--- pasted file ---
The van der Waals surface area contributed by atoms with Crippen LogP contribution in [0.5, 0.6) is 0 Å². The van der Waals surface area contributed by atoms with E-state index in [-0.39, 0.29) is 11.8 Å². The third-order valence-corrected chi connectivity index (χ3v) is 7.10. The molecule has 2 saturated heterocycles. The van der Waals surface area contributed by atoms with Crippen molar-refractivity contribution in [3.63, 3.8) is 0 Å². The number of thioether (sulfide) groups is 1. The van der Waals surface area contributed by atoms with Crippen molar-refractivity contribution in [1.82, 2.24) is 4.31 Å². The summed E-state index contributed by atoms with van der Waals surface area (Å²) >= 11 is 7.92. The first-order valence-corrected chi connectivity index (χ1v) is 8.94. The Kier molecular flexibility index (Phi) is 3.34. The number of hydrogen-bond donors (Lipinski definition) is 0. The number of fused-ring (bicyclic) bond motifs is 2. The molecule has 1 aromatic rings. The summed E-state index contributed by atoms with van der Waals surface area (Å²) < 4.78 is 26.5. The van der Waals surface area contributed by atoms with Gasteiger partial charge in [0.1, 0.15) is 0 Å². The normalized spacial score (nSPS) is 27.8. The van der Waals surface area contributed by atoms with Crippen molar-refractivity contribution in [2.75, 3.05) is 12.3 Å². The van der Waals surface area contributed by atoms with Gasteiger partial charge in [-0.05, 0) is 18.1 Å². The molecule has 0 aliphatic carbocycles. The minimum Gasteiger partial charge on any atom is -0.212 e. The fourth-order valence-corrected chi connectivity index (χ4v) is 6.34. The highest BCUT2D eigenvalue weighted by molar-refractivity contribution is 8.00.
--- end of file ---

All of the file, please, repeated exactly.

The van der Waals surface area contributed by atoms with Crippen LogP contribution in [0.5, 0.6) is 0 Å². The van der Waals surface area contributed by atoms with E-state index in [-0.39, 0.29) is 11.8 Å². The third-order valence-corrected chi connectivity index (χ3v) is 7.10. The molecule has 2 saturated heterocycles. The van der Waals surface area contributed by atoms with Crippen molar-refractivity contribution in [3.63, 3.8) is 0 Å². The number of thioether (sulfide) groups is 1. The van der Waals surface area contributed by atoms with Crippen molar-refractivity contribution in [1.82, 2.24) is 4.31 Å². The summed E-state index contributed by atoms with van der Waals surface area (Å²) >= 11 is 7.92. The first-order valence-corrected chi connectivity index (χ1v) is 8.94. The Kier molecular flexibility index (Phi) is 3.34. The number of hydrogen-bond donors (Lipinski definition) is 0. The number of fused-ring (bicyclic) bond motifs is 2. The molecule has 1 aromatic rings. The summed E-state index contributed by atoms with van der Waals surface area (Å²) < 4.78 is 26.5. The van der Waals surface area contributed by atoms with Gasteiger partial charge in [0.1, 0.15) is 0 Å². The normalized spacial score (nSPS) is 27.8. The van der Waals surface area contributed by atoms with Crippen molar-refractivity contribution in [2.75, 3.05) is 12.3 Å². The van der Waals surface area contributed by atoms with Gasteiger partial charge in [-0.05, 0) is 18.1 Å². The molecule has 0 aliphatic carbocycles. The minimum Gasteiger partial charge on any atom is -0.212 e. The fourth-order valence-corrected chi connectivity index (χ4v) is 6.34. The highest BCUT2D eigenvalue weighted by molar-refractivity contribution is 8.00.